The handling of Iran’s nuclear program is expected to be a tricky discussion this session between the United States and the remaining members of the 2015 deal from which Trump withdrew last May, experts said.

While the U.S. Mission to the UN earlier this month said in a statement that Wednesday’s Security Council gathering additionally “will address a broader range of issues,” Trump said in a tweet Friday that it would be a “meeting on Iran.”

The United States has restored sanctions on Iran that were lifted as part of the deal and a second round set for November will affect Iran's oil and gas sectors.

"The General Assembly is going to be the highest-profile opportunity that the White House has had so far to say that this strategy is not negotiable and there are going to be consequences if you don’t fall in line," Ilan Berman, senior vice president of the American Foreign Policy Council, said of other signatories of the deal. Berman added that, in turn, "European leaders are going to be pressuring Trump to moderate."

Trump's approach has worked more effectively than even administration officials believed it would because European firms are leaving the Iranian market, even if European elected leaders remain unconvinced, Berman noted.

"They've picked Iran as a hill that they want to spar on," Berman said. "The companies are taking a different stance. For them, it’s not political, it’s market-based."

Trump in July said he would meet with Iranian President Hassan Rouhani with "no preconditions."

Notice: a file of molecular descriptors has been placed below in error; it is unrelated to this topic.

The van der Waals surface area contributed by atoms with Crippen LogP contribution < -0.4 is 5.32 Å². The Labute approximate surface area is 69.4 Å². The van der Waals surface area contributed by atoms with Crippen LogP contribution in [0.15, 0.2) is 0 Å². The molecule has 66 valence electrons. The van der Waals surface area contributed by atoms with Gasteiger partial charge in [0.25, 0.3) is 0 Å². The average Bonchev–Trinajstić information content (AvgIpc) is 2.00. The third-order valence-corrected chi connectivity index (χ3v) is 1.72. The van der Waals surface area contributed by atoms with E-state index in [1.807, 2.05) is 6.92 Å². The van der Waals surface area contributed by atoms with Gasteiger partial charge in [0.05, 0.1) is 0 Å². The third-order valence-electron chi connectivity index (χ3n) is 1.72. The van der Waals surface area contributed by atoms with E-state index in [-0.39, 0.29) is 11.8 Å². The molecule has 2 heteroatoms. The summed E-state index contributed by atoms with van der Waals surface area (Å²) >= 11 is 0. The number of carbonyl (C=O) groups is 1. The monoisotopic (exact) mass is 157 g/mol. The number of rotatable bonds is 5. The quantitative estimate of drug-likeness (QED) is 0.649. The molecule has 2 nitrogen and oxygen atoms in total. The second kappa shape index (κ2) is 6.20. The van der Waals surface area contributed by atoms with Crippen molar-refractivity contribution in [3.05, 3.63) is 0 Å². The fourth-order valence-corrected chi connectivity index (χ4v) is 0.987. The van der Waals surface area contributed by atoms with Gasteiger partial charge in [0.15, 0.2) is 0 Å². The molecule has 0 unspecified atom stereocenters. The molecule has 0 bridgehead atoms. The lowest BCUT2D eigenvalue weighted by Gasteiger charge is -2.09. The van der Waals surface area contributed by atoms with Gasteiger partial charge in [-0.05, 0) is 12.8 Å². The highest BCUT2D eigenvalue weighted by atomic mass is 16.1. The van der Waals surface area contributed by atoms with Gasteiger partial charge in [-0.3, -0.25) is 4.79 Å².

Rouhani in an opinion piece Friday in The Washington Post called Trump's offer to meet "not honest or genuine." He said that Iran and other countries in the deal are seeking to move forward without the United States.

"It has now become crystal clear that most countries in the world oppose U.S. unilateralism and abhor being bullied," Rouhani wrote.

UN Secretary-General Antonio Guterres was asked Thursday whether he believes Trump to be a threat to multilateralism.

He responded that he doesn’t like to personalize matters, but said “the trust of people in their political establishments, the trust of states among each other, the trust of many people in international organizations has been eroded.”

Guterres told reporters, “It’s essential to preserve multilateralism.”

Haley defended the administration against critics of its go-it-alone approaches.

“They’re tired because we’re being strong again,” she told Fox News on Thursday. “They’re tired because we’re not going to have these multilateral organizations mandate that the U.S. has to do what they want us to do. We’re going to do what’s in the best interest of the American people.”

Secretary of State Mike Pompeo in his remarks Friday before the Values Voter Summit echoed that the Trump administration has been unapologetically consistent.

"This State Department, under President Trump," Pompeo said, "is fighting to make sure that American citizens and American interests come first in our foreign policy."